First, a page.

Hopper: Separating genuine cures from the placebo effect

But doesn’t it make sense that we should be researching how the placebo effect works?

In order to measure the effectiveness of a new drug, pharmaceutical companies are required to test the medication in a double blind placebo trial.

This means that the drug is compared to a substance that is inert (the placebo).

Instead of giving people the medication in question, they give them sugar pills in place of the medication.  None of the people in the study know if they are given the real drug or the placebo.

Again, this is in an effort to measure the effectiveness of the medication being tested.

However, a strange phenomenon takes place —even the people who are given the “placebo” improve.

The medical industry tends to downplay placebo results. After all, they have a lot at stake.

But doesn’t it make sense that we should be researching how the placebo effect works?

To that end, there is some research that sheds light on this mysterious effect.

Research to date on the placebo effect has focused on the relationship between the mind and body.

One of the most common theories is that the placebo effect is due to a person’s expectations.

If a person expects a pill to do something, then it’s possible that their body’s own healing mechanisms can cause changes similar to what a medication might do.

In other words, changing your thought processes and your emotional state can activate healing in your body.

There are actual physical changes that occur, so this isn’t “in the head” or merely positive thinking.

For instance, some studies have documented an increase in the body’s production of endorphins, one of the body’s natural pain relievers.

In fact, the placebo effect is sometimes as effective as the drug being tested. This is often the case with mild to moderate depression and anti-depressant medications.

Dr. Irving Kirsch, associate director of the Placebo Studies Program at Harvard Medical School, challenges the very effectiveness of antidepressants.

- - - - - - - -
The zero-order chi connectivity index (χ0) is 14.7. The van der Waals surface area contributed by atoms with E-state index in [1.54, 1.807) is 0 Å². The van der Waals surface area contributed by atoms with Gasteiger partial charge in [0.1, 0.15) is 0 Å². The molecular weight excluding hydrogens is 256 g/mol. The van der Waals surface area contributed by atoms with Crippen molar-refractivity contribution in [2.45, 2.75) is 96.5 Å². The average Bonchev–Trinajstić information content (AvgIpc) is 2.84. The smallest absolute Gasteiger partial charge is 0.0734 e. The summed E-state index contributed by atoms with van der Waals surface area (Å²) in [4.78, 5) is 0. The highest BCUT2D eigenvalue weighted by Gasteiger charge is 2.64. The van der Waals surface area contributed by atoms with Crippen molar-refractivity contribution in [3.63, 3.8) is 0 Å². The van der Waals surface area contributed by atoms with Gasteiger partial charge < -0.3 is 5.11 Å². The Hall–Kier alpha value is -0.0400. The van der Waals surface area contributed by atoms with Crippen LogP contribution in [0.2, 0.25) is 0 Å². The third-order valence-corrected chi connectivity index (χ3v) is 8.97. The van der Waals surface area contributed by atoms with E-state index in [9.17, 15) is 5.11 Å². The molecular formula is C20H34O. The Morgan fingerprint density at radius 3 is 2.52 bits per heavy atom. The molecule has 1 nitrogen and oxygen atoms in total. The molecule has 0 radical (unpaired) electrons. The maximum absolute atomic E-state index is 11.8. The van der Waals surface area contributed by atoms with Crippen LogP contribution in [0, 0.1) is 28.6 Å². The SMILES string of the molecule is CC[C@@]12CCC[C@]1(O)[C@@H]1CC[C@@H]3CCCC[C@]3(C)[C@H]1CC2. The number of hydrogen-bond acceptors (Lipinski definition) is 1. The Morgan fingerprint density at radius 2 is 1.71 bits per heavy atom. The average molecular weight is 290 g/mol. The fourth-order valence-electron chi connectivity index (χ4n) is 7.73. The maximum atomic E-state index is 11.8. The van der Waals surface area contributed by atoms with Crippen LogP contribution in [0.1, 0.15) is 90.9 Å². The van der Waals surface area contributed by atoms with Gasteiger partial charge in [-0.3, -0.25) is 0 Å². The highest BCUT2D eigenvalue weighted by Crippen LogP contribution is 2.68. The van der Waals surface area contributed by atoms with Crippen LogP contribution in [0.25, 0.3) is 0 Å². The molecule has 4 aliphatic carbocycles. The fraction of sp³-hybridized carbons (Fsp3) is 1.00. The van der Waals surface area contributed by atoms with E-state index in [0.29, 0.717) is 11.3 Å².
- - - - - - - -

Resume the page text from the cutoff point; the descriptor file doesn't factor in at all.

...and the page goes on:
Dr. Kirsch’s research suggests the difference between the effect of a placebo and the effect of an antidepressant is minimal for most people.

The results are not simply in your head or imaginary because it causes a physical change in the body, like lowering blood pressure and heart rate and can also causes changes in the brain that can be measured through neuro-imaging.

When we alter our expectations to something more constructive and positive, we will naturally shift our focus of attention and our emotional state.

This ability to shift our thoughts and emotional state has a profound effect on the body’s physiology and our ability to fight disease as well as heal from illness.

This also has a profound affect on brain function.

In fact, a new science based on epigenetics “control above the genes” suggests the ability to change our thoughts and emotional state can also change our genetics.

Dr. Bruce Lipton, author of the Biology of Belief, explains that our genes respond to both our external and our internal environment.

Engaging in more positive thoughts and emotional states changes the body’s physiology and chemistry that alters our internal environment.

This has a direct affect on the trillions of cells in our body and the expression of genes.

What this research suggests is that we have more power to influence our health than we thought.

That being said, changing our internal chemistry takes practice, patience and time.

Truly, the ability to heal resides in each and every one of us as we connect to the physician within.

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